There is something decidedly odd about the ordering of the material in the early chapters of Acts. The dramatic ascension of Jesus in the sight of the apostles is immediately followed by a list of those apostles with the very obvious omission of the name Judas (Acts 1:13-14). And that list, somewhat anticlimactic after the rather hilarious ogling of the apostles watching the departing master, necessitating an angelic rebuke that they should be about the business of actually being Jesus’s disciples rather than wistfully wondering about his return (Acts 1:11), is pointedly followed by a lengthy focus on both the failure of Judas and the desperate need for his replacement to be chosen without delay. Clearly, Luke has important business in mind by his shaping of the material, and we might conclude that the business has to do with one of Luke’s central concerns: the relationship between individual property and the unity of the new beloved community about to be formed by the gift of the Holy Spirit (Acts 2).
Given the story of the ascension of Jesus in the sight of his closest followers, the reader might well expect that the great story of the Pentecost experience would ensue immediately. After all, it is that story that will summarize and energize the early Christian community, a story that has been recounted and celebrated by Christian gatherings ever since it was first recorded in Luke’s book. Instead, we get a detailed account of the destruction of the circle of the innermost community of Jesus’s disciples by the abhorrent actions of one of their members, one chosen and active in the ministry as they all were, but who “went to his own place” at the end, leaving them all for his own interests. For Luke, Judas’ betrayal was far more than an individual failure, the reckless and greedy actions of one man. Judas’ famous rejection and betrayal of Jesus shattered the crucial symbolic integrity of the group of 12, the necessary biblical number needed to constitute the beginning authority of the restored people of God. Without 12, according to Luke, there can finally be no acceptable and appropriate grouping to provide the foundation for the new community of Jesus Christ. Like the well-known 12 tribes of Israel, that grouping that formed the basis for the chosen nation of God, so there simply must be 12 to suggest symbolically that the new community has its roots in the old.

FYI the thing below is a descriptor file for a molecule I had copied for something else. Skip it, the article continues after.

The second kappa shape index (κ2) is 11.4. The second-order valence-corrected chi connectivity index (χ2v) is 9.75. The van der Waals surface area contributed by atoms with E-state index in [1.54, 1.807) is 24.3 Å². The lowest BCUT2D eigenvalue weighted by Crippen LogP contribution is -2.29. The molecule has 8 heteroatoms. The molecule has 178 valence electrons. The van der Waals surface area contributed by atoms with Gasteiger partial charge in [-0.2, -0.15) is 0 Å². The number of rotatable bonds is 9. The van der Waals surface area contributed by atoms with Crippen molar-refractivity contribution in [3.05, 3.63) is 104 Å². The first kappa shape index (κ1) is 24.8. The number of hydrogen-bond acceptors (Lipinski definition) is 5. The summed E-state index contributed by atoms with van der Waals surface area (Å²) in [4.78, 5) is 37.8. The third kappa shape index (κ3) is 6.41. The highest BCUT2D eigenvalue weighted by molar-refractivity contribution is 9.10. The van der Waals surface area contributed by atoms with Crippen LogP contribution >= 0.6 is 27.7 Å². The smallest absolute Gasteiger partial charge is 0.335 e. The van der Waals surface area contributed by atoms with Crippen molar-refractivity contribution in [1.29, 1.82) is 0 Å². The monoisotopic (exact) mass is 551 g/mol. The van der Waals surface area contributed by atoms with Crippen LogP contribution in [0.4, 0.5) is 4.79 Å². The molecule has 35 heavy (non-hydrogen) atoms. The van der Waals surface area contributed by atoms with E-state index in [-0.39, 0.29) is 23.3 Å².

Hence, Judas must be replaced and soon. His brazen denial of Jesus and the ministry he has begun is quite different from the denial that Peter, the leader of the disciples, expressed.That denial was weakness, a weakness that Jesus had foretold; in addition Jesus had promised a return to strengthen their weakness (Luke 22:32), a promise fulfilled after the resurrection. Judas’ sin was far more than weakness, though that surely played a role. Judas perpetrated an apostasy from his calling, and thus constituted nothing less than a threat to the entire plan of God concerning the beloved community of Jesus. Before the Spirit may be poured out on this new community, there must be the correct number of followers to announce that the Christian community was both new and a mirror of what God had done in the past with Israel.
Luke shapes the scene of the choice of a replacement for Judas with literary skill. He introduces the scene with a stark reminder of the horrifying acts of Judas, with a special emphasis on the money he received for becoming the “guide for those arresting Jesus” (Acts 1:16). Luke makes it quite clear what Judas did with the cash he got for the deed of betrayal: “This man bought a field from the payment for this wicked deed” (Acts 1:18). Luke then recounts the gruesome end of Judas on that same field by telling us that he “fell headlong,” perhaps from a great height, whereupon “he burst open in the middle and all his bowels spilled out” (Acts 1:18). There is no need to attempt to harmonize this grisly scene with Matthew’s portrayal of Judas’s suicide by hanging (Matt.27:5). The stories are decidedly different, because each writer has quite different concerns in their unique telling. The one place where Matthew and Luke agree is the name of the place of Judas’ death: it is Hakeldama, Aramaic for “field of blood,” a place that one may visit “to this day,” according to Matthew.